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Saturday, September 10, 2011

Interview Questions : Core Java : Volume 2

What is externalizable?                                                                                                                      The Java facilities for serialization and deserialization have been designed so that muchof the work to save and restore the state of an object occurs automatically. However,there are cases in which the programmer may need to have control over these processes. For example, it may be desirable to use compression or encryption techniques. The Externalizable interface is designed for these situations. The Externalizable interface defines these two methods: void readExternal(ObjectInput inStream)throws IOException, ClassNotFoundException                                                                            void writeExternal(ObjectOutput outStream) throws IOException   In these methods, inStream is the byte stream from which the object is to be read, and outStream is the byte stream to which the object is to be written.


What is the difference between serializable and externalizable.                                               
 When you use Serializable interface, your class is serialized automatically by default. But you can override writeObject() and readObject () two methods to control more complex object serailization process. When you use Externalizable interface, you have a complete control over your class's serialization process.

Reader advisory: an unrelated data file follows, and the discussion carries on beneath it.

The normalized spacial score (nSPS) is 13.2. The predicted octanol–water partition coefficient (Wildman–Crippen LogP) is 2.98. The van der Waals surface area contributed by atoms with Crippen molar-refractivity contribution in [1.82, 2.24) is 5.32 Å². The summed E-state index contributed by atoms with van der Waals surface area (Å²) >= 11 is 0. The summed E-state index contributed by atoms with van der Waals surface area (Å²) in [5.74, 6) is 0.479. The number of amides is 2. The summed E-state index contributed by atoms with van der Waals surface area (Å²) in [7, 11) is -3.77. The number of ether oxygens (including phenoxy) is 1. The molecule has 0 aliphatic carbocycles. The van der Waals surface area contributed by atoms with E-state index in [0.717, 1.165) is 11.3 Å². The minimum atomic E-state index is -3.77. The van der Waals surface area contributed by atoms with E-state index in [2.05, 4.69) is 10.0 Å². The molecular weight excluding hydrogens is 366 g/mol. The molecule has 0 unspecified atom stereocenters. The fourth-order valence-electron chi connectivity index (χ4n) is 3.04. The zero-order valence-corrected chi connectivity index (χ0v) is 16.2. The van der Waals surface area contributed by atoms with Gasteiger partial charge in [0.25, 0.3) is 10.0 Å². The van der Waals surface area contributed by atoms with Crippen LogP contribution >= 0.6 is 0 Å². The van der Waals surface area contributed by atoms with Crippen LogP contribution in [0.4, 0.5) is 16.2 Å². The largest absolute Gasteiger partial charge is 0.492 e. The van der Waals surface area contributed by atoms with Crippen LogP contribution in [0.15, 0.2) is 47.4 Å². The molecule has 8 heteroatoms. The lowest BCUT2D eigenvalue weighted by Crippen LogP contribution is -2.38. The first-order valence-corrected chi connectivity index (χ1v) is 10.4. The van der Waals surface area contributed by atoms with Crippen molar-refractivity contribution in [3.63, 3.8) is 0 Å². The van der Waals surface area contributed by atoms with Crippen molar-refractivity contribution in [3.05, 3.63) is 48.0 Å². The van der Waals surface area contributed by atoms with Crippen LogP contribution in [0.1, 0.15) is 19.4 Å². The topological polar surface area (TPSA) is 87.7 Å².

What are the methods for interthread communication?                                                                Interthread communication is a mechanism by which java obstruct 2 thread to interfere in their respective work. It is implemented by 3 methods: - 
1) wait( ):- tells the calling thread to give up the monitor and go to sleep until some other thread enters the same monitor and calls notify( ).                                          
 2) notify( ) wakes up the first thread that called wait( ) on the same object.                                         
 3) notifyAll( ) wakes up all the threads that called wait( ) on the same object. The highest priority thread will run first. If one thread is acting on an object then other thread requesting for that object will call wait on that object and will not interfere the first thread. When the first thread completed is working on the object then it calls notify / notifyall which make the other thread alive and allow the other thread to perform their work on the said object.

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What are demon and selfish thread?                                                                                                
 Daemon Threads A thread can be turned into a daemon thread by calling t.setDaemon(true); There is nothing demonic about such a thread. A daemon is simply a thread that has no other role in life than to serve others. Examples are timer threads that send regular "timer ticks" to other threads. When only daemon threads remain, then the program exits. There is no point in keeping the program running if all remaining threads are daemons. Java itself has several daemon threads running in the background of every application. Daemon threads known in computer science control Java’s garbage collection parlance as reaper threads, or threads that run through an application looking for dead weight. In the garbage collection thread's case, the dead weight happens to be unused but allocated memory.